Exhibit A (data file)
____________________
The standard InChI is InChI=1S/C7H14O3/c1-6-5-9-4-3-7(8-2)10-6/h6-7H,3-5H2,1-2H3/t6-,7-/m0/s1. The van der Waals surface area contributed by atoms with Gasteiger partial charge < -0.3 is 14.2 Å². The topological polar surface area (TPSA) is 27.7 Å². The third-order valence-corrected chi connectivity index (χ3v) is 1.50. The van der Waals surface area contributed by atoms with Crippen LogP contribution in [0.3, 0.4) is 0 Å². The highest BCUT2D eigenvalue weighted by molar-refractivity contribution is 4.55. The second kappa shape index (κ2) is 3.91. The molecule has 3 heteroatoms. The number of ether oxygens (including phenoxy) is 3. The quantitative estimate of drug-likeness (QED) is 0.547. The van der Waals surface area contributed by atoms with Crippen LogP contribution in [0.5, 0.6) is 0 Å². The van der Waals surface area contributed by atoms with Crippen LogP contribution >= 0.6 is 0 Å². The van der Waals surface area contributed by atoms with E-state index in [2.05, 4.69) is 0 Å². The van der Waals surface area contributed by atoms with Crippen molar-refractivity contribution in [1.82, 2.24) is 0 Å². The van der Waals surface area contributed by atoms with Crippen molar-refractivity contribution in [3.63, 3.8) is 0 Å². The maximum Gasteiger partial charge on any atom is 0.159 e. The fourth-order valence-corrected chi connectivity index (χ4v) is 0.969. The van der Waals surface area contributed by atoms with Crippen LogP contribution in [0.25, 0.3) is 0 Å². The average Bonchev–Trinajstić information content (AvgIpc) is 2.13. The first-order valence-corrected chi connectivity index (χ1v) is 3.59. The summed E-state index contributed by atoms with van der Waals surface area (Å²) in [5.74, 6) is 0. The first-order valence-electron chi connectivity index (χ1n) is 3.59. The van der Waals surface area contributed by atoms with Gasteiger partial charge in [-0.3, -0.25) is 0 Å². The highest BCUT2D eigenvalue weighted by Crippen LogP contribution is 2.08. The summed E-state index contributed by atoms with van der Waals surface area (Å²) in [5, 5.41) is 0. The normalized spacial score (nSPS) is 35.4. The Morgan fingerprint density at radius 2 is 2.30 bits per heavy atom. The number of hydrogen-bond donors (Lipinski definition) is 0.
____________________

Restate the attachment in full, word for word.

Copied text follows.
The standard InChI is InChI=1S/C7H14O3/c1-6-5-9-4-3-7(8-2)10-6/h6-7H,3-5H2,1-2H3/t6-,7-/m0/s1. The van der Waals surface area contributed by atoms with Gasteiger partial charge < -0.3 is 14.2 Å². The topological polar surface area (TPSA) is 27.7 Å². The third-order valence-corrected chi connectivity index (χ3v) is 1.50. The van der Waals surface area contributed by atoms with Crippen LogP contribution in [0.3, 0.4) is 0 Å². The highest BCUT2D eigenvalue weighted by molar-refractivity contribution is 4.55. The second kappa shape index (κ2) is 3.91. The molecule has 3 heteroatoms. The number of ether oxygens (including phenoxy) is 3. The quantitative estimate of drug-likeness (QED) is 0.547. The van der Waals surface area contributed by atoms with Crippen LogP contribution in [0.5, 0.6) is 0 Å². The van der Waals surface area contributed by atoms with Crippen LogP contribution >= 0.6 is 0 Å². The van der Waals surface area contributed by atoms with E-state index in [2.05, 4.69) is 0 Å². The van der Waals surface area contributed by atoms with Crippen molar-refractivity contribution in [1.82, 2.24) is 0 Å². The van der Waals surface area contributed by atoms with Crippen molar-refractivity contribution in [3.63, 3.8) is 0 Å². The maximum Gasteiger partial charge on any atom is 0.159 e. The fourth-order valence-corrected chi connectivity index (χ4v) is 0.969. The van der Waals surface area contributed by atoms with Crippen LogP contribution in [0.25, 0.3) is 0 Å². The average Bonchev–Trinajstić information content (AvgIpc) is 2.13. The first-order valence-corrected chi connectivity index (χ1v) is 3.59. The summed E-state index contributed by atoms with van der Waals surface area (Å²) in [5.74, 6) is 0. The first-order valence-electron chi connectivity index (χ1n) is 3.59. The van der Waals surface area contributed by atoms with Gasteiger partial charge in [-0.3, -0.25) is 0 Å². The highest BCUT2D eigenvalue weighted by Crippen LogP contribution is 2.08. The summed E-state index contributed by atoms with van der Waals surface area (Å²) in [5, 5.41) is 0. The normalized spacial score (nSPS) is 35.4. The Morgan fingerprint density at radius 2 is 2.30 bits per heavy atom. The number of hydrogen-bond donors (Lipinski definition) is 0.